Marxism, Fascism, and Totalitarianism: Chapters in the Intellectual History of Radicalism

Marxism, Fascism, and Totalitarianism: Chapters in the Intellectual History of Radicalism

Marxism, Fascism, and Totalitarianism: Chapters in the Intellectual History of Radicalism

Marxism, Fascism, and Totalitarianism: Chapters in the Intellectual History of Radicalism

Synopsis

This work traces the changes in classical Marxism (the Marxism of Karl Marx and Friedrich Engels) that took place after the death of its founders. It outlines the variants that appeared around the turn of the twentieth century- one of which was to be of influence among the followers of Adolf Hitler, another of which was to shape the ideology of Benito Mussolini, and still another of which provided the doctrinal rationale for V. I. Lenin's Bolshevism and Joseph Stalin's communism. This account differs from many others by rejecting a traditional left/right distinction- a distinction that makes it difficult to understand how totalitarian political institutions could arise out of presumably diametrically opposed political ideologies. Marxism, Fascism, and Totalitarianism thus helps to explain the common features of "left-wing" and "right-wing" regimes in the twentieth century.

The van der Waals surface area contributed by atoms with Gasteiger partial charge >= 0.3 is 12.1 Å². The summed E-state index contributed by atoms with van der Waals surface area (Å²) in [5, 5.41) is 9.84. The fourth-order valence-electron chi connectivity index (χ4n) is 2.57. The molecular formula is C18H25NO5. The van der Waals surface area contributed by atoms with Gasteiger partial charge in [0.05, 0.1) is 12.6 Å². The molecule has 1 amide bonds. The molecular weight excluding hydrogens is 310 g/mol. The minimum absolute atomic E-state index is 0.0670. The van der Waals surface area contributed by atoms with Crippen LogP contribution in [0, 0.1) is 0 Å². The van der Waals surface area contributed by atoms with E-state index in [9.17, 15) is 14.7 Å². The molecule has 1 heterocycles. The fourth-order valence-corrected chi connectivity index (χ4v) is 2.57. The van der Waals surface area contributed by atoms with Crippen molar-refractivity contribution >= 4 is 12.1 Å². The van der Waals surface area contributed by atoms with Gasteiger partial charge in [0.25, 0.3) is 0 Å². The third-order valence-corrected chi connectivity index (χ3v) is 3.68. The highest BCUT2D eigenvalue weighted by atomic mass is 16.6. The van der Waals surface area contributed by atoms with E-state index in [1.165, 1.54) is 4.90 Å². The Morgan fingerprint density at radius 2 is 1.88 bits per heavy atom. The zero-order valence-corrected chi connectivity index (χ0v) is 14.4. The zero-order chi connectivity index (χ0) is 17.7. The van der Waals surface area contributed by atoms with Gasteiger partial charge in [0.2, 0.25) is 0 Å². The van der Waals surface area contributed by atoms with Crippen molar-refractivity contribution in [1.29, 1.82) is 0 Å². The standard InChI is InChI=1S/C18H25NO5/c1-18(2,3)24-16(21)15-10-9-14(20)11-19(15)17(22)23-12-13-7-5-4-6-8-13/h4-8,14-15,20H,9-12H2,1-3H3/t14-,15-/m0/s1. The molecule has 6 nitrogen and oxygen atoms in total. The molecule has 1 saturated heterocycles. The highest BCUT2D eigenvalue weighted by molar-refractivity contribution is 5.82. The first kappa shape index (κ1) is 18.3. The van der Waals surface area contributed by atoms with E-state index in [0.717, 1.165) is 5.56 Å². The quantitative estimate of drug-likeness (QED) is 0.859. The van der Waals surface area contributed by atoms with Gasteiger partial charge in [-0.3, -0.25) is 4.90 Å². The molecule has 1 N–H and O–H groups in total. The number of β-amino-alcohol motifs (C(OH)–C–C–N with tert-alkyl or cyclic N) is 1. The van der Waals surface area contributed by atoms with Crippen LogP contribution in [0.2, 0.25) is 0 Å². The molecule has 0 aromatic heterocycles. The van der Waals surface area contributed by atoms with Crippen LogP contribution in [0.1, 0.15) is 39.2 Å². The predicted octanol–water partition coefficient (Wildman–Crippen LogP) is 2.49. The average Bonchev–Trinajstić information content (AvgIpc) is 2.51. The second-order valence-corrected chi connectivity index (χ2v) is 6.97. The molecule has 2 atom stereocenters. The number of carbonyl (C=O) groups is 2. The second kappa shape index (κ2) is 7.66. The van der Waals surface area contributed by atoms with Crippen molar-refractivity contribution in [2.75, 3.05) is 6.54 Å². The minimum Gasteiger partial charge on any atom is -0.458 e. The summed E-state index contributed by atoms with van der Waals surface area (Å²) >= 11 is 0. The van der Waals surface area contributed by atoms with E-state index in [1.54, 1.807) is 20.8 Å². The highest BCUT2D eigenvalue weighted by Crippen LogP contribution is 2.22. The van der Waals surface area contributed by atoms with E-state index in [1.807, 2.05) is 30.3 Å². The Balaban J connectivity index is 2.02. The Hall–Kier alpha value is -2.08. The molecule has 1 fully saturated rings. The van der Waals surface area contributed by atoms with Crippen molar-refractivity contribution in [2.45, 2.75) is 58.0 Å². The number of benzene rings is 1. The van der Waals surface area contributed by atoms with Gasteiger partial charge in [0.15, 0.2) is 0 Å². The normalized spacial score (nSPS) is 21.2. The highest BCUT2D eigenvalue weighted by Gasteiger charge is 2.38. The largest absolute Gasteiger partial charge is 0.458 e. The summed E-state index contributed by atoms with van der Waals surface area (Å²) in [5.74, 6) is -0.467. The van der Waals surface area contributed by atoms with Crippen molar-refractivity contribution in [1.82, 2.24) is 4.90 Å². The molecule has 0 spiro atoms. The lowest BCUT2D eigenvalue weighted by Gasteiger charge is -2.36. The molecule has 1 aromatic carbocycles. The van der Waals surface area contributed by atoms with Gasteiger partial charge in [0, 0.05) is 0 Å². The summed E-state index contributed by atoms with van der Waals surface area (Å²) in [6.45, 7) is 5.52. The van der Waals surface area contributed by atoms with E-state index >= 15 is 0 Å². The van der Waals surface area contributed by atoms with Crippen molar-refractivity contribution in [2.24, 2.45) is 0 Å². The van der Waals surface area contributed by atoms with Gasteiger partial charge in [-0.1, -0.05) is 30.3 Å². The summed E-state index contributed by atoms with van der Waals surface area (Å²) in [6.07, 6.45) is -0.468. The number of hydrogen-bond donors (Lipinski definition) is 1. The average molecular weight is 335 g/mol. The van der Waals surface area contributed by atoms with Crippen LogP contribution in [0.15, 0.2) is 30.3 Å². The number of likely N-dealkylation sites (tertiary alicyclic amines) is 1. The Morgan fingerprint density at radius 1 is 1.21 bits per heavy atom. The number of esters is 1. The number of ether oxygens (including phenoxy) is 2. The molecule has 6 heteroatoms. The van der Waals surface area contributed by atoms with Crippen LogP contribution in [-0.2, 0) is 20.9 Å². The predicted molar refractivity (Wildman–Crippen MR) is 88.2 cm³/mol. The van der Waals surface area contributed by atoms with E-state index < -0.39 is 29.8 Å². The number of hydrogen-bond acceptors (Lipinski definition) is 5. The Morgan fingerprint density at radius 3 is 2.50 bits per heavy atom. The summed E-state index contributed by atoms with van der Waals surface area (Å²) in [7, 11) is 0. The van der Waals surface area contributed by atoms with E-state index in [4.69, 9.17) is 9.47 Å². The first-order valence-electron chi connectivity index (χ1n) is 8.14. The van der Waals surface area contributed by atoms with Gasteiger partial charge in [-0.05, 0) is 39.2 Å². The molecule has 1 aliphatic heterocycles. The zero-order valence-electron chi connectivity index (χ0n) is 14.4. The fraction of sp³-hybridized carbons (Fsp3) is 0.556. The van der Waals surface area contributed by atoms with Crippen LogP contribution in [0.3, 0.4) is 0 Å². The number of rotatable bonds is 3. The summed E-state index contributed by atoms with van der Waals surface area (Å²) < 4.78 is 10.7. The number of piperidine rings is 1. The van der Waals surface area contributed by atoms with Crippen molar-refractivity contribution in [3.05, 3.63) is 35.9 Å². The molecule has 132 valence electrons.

Excerpt

The present work constitutes an effort to better understand the origins of the major revolutionary ideologies of the twentieth century. It attempts to reconstruct the evolution of those ideologies from their initial source in the heritage left by Karl Marx and Friedrich Engels—to the rationale for totalitarianism they were to become. Basically, it seeks to track that evolution into Leninism and Italian Fascism.

Some years ago, Zeev Sternhell traced the Fascist ideas of Benito Mussolini to late nineteenth- and early twentieth-century revolutionary ideas in France. At the same time, he made allusion to sources in the specifically Marxist tradition—and spoke of a “second main component” of Fascist ideology as a peculiar “revision” of the Marxism it inherited.*

The present study attempts to trace the influences that shaped that revision—for it will be argued that much, if not all, revolutionary thought in the twentieth century was shaped by just such revisions of traditional Marxism. The tracing is often difficult. There are innumerable asides amidst the attempts by authors, in the revolutionary traditions of Europe at the time, to address and resolve a clutch of critical questions that turned on complex epistemological, normative, and scientific concerns left unresolved by the founders of “historical materialism.”

It was left to Marxism's intellectual heirs to address the question of how materialism, as ontology and epistemology, was to be understood. There was the notion of “inevitabilities” and the “logic” of history—and the question of just how human choice might function in a deterministic universe.

*Zeev Sternhell, with Mario Sznajder and Maia Asheri, The Birth of Fascist Ideology: From
Cultural Rebellion to Political Revolution (Princeton: Princeton University Press, 1994), p. 12.

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